I’m always fascinated by innovations, particularly in health. Whether it’s robotic doctors or genome editing, there’s no end to the exciting new developments in the industry.
Whilst a lot of these developments are providing a vision for the future of healthcare, there are some powerful innovations taking place that may not create viral YouTube clips, but will have a significant impact today.
Take for example the work that’s been done by Harvard University who have developed a way to use bubble wrap as a cheap alternative to glass test tubes and culture dishes in pathology testing.
The Harvard team were able to repurpose bubble wrap so it could be used to store liquid samples for bioanalysis. Through this innovative technique, the team were able to conduct blood tests for anemia and diabetes, culture E. coli, grow Caenorhabditis elegans nematode worms and measure ferrocyanide electrochemically, all within the bubbles. Read more here.
This innovation – whilst impressive in its own right – could have a significant impact in developing counties where laboratories do not have basic equipment such as test tubes and assay plates given the cost. By using cheaper, readily available materials to generate accurate results, this innovation has the potential to transform the quality and speed of diagnosis and treatment in developing nations.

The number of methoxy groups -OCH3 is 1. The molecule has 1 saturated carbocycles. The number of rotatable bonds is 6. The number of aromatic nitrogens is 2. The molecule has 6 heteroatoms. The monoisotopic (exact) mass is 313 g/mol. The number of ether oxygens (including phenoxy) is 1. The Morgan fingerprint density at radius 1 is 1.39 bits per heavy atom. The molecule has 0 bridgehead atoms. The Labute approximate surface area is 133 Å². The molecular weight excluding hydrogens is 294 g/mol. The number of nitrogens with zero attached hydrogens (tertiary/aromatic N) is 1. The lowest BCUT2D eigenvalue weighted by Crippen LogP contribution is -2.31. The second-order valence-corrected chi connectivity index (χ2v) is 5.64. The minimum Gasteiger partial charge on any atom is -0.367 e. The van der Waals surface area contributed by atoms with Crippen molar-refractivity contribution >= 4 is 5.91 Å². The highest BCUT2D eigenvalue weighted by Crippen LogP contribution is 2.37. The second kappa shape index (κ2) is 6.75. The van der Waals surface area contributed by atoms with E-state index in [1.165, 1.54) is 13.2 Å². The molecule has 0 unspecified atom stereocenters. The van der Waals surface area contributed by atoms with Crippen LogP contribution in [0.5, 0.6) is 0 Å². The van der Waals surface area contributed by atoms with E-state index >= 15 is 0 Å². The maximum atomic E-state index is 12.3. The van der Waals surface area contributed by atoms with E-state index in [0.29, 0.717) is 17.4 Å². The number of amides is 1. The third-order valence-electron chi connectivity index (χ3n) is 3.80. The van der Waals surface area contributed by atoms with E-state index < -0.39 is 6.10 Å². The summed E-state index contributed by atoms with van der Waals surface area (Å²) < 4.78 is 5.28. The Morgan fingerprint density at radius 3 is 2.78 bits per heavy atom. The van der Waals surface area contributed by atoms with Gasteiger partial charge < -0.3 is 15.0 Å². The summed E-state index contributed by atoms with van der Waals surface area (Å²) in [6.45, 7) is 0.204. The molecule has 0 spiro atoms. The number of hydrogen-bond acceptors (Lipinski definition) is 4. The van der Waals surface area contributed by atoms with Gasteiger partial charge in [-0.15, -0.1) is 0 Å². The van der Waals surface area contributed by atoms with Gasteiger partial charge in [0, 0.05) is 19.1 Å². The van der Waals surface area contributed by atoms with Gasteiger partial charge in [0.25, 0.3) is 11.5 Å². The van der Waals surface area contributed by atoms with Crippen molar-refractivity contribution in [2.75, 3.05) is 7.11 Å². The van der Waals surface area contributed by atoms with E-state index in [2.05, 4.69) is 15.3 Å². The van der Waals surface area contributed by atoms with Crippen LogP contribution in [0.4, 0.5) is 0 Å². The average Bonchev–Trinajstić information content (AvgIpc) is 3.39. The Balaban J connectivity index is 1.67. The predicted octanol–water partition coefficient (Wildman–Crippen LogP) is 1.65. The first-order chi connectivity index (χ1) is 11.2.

Similarly, a team in UCLA announced recently they have created a smartphone-based device that reads medical diagnostic tests quickly and accurately. The device can read ELISA plates in the field with the same accuracy as large machines normally found in clinical laboratories.
ELISA can identify a range of diseases, including HIV and hepatitis B, as well as allergens in food. Read more here.
This, again, could deliver some incredible health benefits to developing nations, by providing a portable, affordable and simple way to diagnose patients. When you consider the power of combining the two innovations together, there’s the potential to dramatically change the quality of healthcare in these countries, without having to mirror the equipment and practices of more established clinical laboratories.
So while it’s important we keep forging ahead to new frontiers and explore the significant breakthroughs advanced technologies can deliver in healthcare, it’s important to remember that innovation can take many forms, and it doesn’t hurt to use our ideas to solve today’s problems as well as mitigate those in the future.